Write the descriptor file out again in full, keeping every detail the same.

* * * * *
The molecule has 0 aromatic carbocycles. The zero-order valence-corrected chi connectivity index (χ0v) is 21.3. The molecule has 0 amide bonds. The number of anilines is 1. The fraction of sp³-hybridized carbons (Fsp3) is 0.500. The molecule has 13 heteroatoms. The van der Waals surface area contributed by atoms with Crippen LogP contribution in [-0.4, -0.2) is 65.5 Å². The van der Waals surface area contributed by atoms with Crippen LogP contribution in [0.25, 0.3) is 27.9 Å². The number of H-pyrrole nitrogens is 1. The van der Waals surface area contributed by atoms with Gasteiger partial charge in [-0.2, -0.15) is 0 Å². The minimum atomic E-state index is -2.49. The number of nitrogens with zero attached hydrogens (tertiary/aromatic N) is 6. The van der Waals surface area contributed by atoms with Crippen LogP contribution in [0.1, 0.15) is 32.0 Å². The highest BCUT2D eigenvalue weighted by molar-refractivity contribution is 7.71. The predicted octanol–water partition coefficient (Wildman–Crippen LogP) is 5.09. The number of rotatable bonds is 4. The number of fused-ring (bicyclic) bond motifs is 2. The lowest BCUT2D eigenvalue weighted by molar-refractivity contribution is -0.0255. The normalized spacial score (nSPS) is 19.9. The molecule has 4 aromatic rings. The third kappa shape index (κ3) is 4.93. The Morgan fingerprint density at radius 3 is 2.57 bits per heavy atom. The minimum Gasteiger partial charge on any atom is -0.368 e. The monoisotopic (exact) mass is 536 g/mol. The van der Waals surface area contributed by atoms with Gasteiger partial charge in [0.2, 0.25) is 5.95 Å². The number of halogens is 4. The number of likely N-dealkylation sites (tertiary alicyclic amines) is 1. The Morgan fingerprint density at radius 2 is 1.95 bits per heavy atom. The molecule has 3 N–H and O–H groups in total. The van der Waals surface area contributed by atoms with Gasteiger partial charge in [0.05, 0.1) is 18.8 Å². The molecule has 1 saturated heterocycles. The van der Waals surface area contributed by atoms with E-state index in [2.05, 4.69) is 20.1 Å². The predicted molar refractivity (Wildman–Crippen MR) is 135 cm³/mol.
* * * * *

The molecule has 0 aromatic carbocycles. The zero-order valence-corrected chi connectivity index (χ0v) is 21.3. The molecule has 0 amide bonds. The number of anilines is 1. The fraction of sp³-hybridized carbons (Fsp3) is 0.500. The molecule has 13 heteroatoms. The van der Waals surface area contributed by atoms with Crippen LogP contribution in [-0.4, -0.2) is 65.5 Å². The van der Waals surface area contributed by atoms with Crippen LogP contribution in [0.25, 0.3) is 27.9 Å². The number of H-pyrrole nitrogens is 1. The van der Waals surface area contributed by atoms with Gasteiger partial charge in [-0.2, -0.15) is 0 Å². The minimum atomic E-state index is -2.49. The number of nitrogens with zero attached hydrogens (tertiary/aromatic N) is 6. The van der Waals surface area contributed by atoms with Crippen LogP contribution in [0.1, 0.15) is 32.0 Å². The highest BCUT2D eigenvalue weighted by molar-refractivity contribution is 7.71. The predicted octanol–water partition coefficient (Wildman–Crippen LogP) is 5.09. The number of rotatable bonds is 4. The number of fused-ring (bicyclic) bond motifs is 2. The lowest BCUT2D eigenvalue weighted by molar-refractivity contribution is -0.0255. The normalized spacial score (nSPS) is 19.9. The molecule has 4 aromatic rings. The third kappa shape index (κ3) is 4.93. The Morgan fingerprint density at radius 3 is 2.57 bits per heavy atom. The minimum Gasteiger partial charge on any atom is -0.368 e. The monoisotopic (exact) mass is 536 g/mol. The van der Waals surface area contributed by atoms with Gasteiger partial charge in [0.2, 0.25) is 5.95 Å². The number of halogens is 4. The number of likely N-dealkylation sites (tertiary alicyclic amines) is 1. The Morgan fingerprint density at radius 2 is 1.95 bits per heavy atom. The molecule has 3 N–H and O–H groups in total. The van der Waals surface area contributed by atoms with Gasteiger partial charge in [0.05, 0.1) is 18.8 Å². The molecule has 1 saturated heterocycles. The van der Waals surface area contributed by atoms with E-state index in [2.05, 4.69) is 20.1 Å². The predicted molar refractivity (Wildman–Crippen MR) is 135 cm³/mol.